I am at the Vienna Airport and have just uploaded three photographs from Wednesday and Thursday. Although I have many photographs of children from the Ukrainian College and Pavlysh Secondary School, I have refrained from putting them on the internet, in line with Australian schools policy not to display children's photos on the internet without parental permission. I will share these with students and friends when I get back to Australia, in less public settings. At the Ukrainian College they have a competition for the girl with the longest hair, and I have a picture of the girl who won this year.

It was very rainy today, and I did not get to make a tour of city sights in Kiev. For most of the way to Vienna I was flying above a thick layer of cloud, but this was also very beautiful. It was around sunset, and as we were chasing the sun at a fairly high latitude the sunset continued for nearly the whole trip (2 hours). When we flew over the Carpathian Mountains the cloud cleared a little, and I could see lots of snow on the ground.

Now I have a five hour stopover in Vienna, and then a flight of ten hours or so to Bangkok. A five hour stopover in Bangkok will be followed by another flight of close to ten hours, and I should arrive in Sydney around 8 am on Sunday morning. This will probably be my last post until after I arrive back in Australia. In a few days I may make another post including some reflections on the trip.

State Archives, Sukhomlinsky Library and Sukhomlinsky College

During the past two days I have been very busy at the State Archives, the Sukhomlinsky Library and the Sukhomlinsky College. At the State Archives I photographed some very interesting documents from Sukhomlinsky's personal correspondence and notebooks. I found one letter from Australia (about 1960) and several letters from Akio Sugiyama, a Japanese scholar translating Sukhomlinsky's books (in English). I was surprised to find that Sukhomlinsky received many letters from prisoners, and visited a centre for juvenile criminals.

At the Sukhomlinsky Library, attached to the Academy of Pedagogical Sciences, there is a special Sukhomlinsky collection, contain many photographs and documents donated by Sukhomlinsky's wife and daughter. There I scanned many photographs.

Yesterday I also visited the Sukhomlinsky Ukrainian College, an experimental government school with about 900 students, who come from all over Kyiv. I was very impressed with the school, and took lots of photographs there as well.

Today I am returning to Australia. It will be a long flight (about 33 hours with stopovers) and I will not arrive till Sunday morning. I am looking forward to sharing my impressions with students, colleagues, family and friends when I return. Today I will also be seeing some of the sights of Kyiv, and should get some interesting photographs of the city.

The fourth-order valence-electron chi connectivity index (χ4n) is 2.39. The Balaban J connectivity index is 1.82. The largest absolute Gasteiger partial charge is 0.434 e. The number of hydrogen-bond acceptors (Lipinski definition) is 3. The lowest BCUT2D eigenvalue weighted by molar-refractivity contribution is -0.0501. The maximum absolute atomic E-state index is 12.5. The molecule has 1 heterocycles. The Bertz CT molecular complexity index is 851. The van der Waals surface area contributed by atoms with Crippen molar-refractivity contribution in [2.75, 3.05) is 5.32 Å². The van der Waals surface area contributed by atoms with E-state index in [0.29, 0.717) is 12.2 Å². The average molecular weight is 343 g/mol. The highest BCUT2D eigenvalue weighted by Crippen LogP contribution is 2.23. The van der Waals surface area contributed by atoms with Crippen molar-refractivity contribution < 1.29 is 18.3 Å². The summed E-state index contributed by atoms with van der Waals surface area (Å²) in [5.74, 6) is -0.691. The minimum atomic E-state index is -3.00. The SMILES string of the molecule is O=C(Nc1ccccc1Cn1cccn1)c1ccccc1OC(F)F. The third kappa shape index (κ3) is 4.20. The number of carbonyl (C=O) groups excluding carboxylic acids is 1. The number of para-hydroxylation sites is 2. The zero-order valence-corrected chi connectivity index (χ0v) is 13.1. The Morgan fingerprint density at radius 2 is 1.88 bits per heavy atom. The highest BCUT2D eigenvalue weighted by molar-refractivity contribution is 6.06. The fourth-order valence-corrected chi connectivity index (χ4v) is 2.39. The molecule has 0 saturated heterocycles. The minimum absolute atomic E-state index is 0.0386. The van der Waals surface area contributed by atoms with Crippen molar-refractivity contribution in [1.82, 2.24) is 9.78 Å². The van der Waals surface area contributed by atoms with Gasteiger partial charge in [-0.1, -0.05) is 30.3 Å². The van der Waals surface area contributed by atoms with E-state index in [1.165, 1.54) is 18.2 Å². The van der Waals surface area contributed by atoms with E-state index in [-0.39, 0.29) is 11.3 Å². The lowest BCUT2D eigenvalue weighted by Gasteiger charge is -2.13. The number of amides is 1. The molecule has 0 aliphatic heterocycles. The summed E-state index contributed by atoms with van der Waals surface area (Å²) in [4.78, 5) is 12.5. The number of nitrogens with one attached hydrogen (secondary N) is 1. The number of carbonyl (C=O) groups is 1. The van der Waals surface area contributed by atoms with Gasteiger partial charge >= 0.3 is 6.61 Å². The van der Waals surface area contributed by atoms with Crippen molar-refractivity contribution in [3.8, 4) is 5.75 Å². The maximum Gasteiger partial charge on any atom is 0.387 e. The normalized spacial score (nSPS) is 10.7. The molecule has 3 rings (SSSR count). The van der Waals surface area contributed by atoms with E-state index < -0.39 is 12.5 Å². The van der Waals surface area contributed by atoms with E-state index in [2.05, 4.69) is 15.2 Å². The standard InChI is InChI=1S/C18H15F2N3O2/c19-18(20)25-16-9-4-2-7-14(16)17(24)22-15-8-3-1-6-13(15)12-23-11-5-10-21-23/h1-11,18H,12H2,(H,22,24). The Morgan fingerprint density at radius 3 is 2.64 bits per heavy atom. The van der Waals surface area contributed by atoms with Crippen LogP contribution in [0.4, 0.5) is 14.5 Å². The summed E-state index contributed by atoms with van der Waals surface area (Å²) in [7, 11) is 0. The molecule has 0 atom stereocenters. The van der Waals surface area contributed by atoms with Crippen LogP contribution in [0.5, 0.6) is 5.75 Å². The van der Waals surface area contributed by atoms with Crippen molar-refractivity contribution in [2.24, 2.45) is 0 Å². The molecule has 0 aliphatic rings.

Tuesday, October 13, 2009

Visiting the State Archives in Kiev

Today I went to the Central State Archives to see what was there. I was able to read through a list of their materials on Sukhomlinsky, and I have ordered some of them to look at tomorrow. The archives contain thousands of manuscripts, letters and published works, so I will only be able to look at a small proportion of it. I have ordered a selection of Sukhomlinsky's correspondence and notebooks. The list of correspondence is huge, including many thousands of letters from teachers, students, parents and even prisoners. I have chosen samples of these from his final years, and also family correspondence, and some correspondence with people overseas. I have also ordered some notes made for a trip to Cuba and East Germany. I will only have time for the briefest sampling of the huge collection.

Tomorrow I will also be visiting the Sukhomlinsky Collection at a library attached to the Academy of Pedagogical Sciences. This collection includes photographs, and access will be easier than at the state archives, which are very strictly controlled. I will be able to photograph materials free of charge, whereas at the state archives there is a charge for each resource photographed.

I was taken to the state archives by one of Olga Vasilievna’s post-graduate students (Tanya), who is writing a doctoral dissertation. She was very helpful, and even ordered resources for me to look at under her name, as there is a limit of 10 resources which can be ordered at a time by one person. On the way to the archives I took some photographs from a corner of Sevastopol Square, including the imposing grey building of the police academy, and some beautiful autumn leaves in a park on the square. Tanya didn’t want me to photograph her, so I cannot show a picture of her.

Monday, October 12, 2009

Unpublished Material